One win. Five losses.
The Carolina Panthers’ nightmarish downfall continued Sunday in a 41-38 loss to New Orleans. Carolina lost its fourth straight game – and its second in the past six days on a last-second field goal.
I’ve seen it, and I still don’t quite believe it. A Panthers team that went 15-1 last season is 1-5. For every one thing that goes right, five more go wrong.
It’s a bad look, and not just on the field. Carolina’s team motto has long been “Keep Pounding,” but Cam Newton’s 90-second news conference after this one had more of a “Keep Pouting” feel.
It was 90 seconds long – a minute shorter than his infamous post-Super Bowl news conference – and filled with answers like “Next question” and “Just got to find ways to win football games.”
Before that, Newton had actually been incredible. In a 21-point Carolina fourth quarter, he finished the comeback from a 21-0 first-half deficit. Newton threw for 322 yards, passed for two touchdowns and ran for another. His two-point conversion pass to Devin Funchess – after Graham Gano’s nasty extra-point miss earlier in the quarter – allowed Carolina to tie the game at 38-all with 2 minutes, 58 seconds to go.
But if you’ve been watching the Panthers this season, you could almost predict what would happen next. A secondary that has been decimated by injuries and general manager Dave Gettleman’s decision-making gave up several more big chunks of yardage to New Orleans quarterback Drew Brees (465 passing yards).
So, for the second time in six days, Carolina lost on a field goal in the last 15 seconds – this time on Wil Lutz’s 52-yarder.
Taking turns messing up
The Panthers’ various units have taken turns losing games this season. Against Denver, Gano missed a field goal to lose the best game Carolina has played all season. Against Atlanta, the defensive secondary got torched for 300 yards by Julio Jones. Against Tampa Bay, with Newton sitting out because of a concussion, Derek Anderson threw an awful end-zone interception and the Carolina offense could only come up with 14 points.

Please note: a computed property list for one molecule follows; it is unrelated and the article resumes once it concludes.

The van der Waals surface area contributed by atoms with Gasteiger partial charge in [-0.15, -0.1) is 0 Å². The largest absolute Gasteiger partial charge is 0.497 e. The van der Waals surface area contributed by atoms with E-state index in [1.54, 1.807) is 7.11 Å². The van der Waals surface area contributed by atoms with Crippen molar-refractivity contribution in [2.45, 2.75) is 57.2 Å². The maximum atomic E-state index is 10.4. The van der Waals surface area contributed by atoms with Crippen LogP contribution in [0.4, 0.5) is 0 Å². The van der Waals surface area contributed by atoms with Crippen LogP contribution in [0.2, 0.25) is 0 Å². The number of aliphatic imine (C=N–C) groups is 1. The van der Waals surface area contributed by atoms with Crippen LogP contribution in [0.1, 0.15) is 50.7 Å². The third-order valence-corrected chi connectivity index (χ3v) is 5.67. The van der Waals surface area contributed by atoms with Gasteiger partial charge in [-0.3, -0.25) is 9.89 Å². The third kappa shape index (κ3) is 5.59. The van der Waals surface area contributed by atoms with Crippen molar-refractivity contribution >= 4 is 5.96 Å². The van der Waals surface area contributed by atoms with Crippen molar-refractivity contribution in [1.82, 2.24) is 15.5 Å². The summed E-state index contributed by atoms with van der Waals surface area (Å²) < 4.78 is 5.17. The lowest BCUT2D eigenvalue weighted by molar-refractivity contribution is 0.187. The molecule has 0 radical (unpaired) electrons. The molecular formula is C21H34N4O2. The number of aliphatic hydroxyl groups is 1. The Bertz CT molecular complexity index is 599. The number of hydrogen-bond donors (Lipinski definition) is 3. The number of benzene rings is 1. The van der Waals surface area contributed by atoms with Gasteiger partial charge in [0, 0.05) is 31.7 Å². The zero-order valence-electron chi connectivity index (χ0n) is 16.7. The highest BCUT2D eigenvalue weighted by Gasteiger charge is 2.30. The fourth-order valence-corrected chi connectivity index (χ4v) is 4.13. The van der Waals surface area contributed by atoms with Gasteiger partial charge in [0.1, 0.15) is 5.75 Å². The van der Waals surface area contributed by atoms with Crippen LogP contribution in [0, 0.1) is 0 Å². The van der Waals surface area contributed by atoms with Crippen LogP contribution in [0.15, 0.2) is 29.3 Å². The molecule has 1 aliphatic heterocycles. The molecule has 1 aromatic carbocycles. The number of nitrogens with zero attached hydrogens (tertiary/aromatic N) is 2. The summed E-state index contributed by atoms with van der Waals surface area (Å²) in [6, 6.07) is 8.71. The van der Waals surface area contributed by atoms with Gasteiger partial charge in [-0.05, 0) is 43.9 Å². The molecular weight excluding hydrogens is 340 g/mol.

This time, the Panthers’ offense had a spectacular second half, scoring 28 in Newton’s return. It still wasn’t enough.
“We scored 38 points,” tight end Greg Olsen said. “We should have had 50.”
We scored 38 points. We should have had 50.
Panthers tight end Greg Olsen
The Saints have made a lot of defenses look ill-prepared over the years, so what happened Sunday wasn’t new. It didn’t help, though, that Gettleman released Josh Norman in the offseason and then abruptly got rid of Bené Benwikere after the Panthers got pasted at Atlanta.
Two of the team’s three rookie cornerbacks were off the field in the fourth quarter because of injury, which meant Carolina was trying to defend Brees with a ragtag defensive backfield that was going to have little chance unless it was benefiting from a fantastic pass rush.
That rush has been a problem all season, though – Brees threw 49 passes and was only sacked once.
Carolina was going to have to match Brees score for score to win this one, but the Panthers had zero points in the first quarter. “We’re kind of showing up late to the party,” center Ryan Kalil said.
The burning house
Indeed they are. And the furious comeback wasn’t enough, as Carolina lost the game by the exact same score it won by in New Orleans in 2015. At least Carolina won’t lose again next Sunday – the Panthers have a bye.
Panthers wide receiver Ted Ginn Jr. had likened his team to a burning house a few days ago, saying Carolina had to find an exit.
So, I asked Ginn after this heartbreaker, what happened to the house?
“I’d say we made it out of the house,” Ginn said, “but it still fell down.”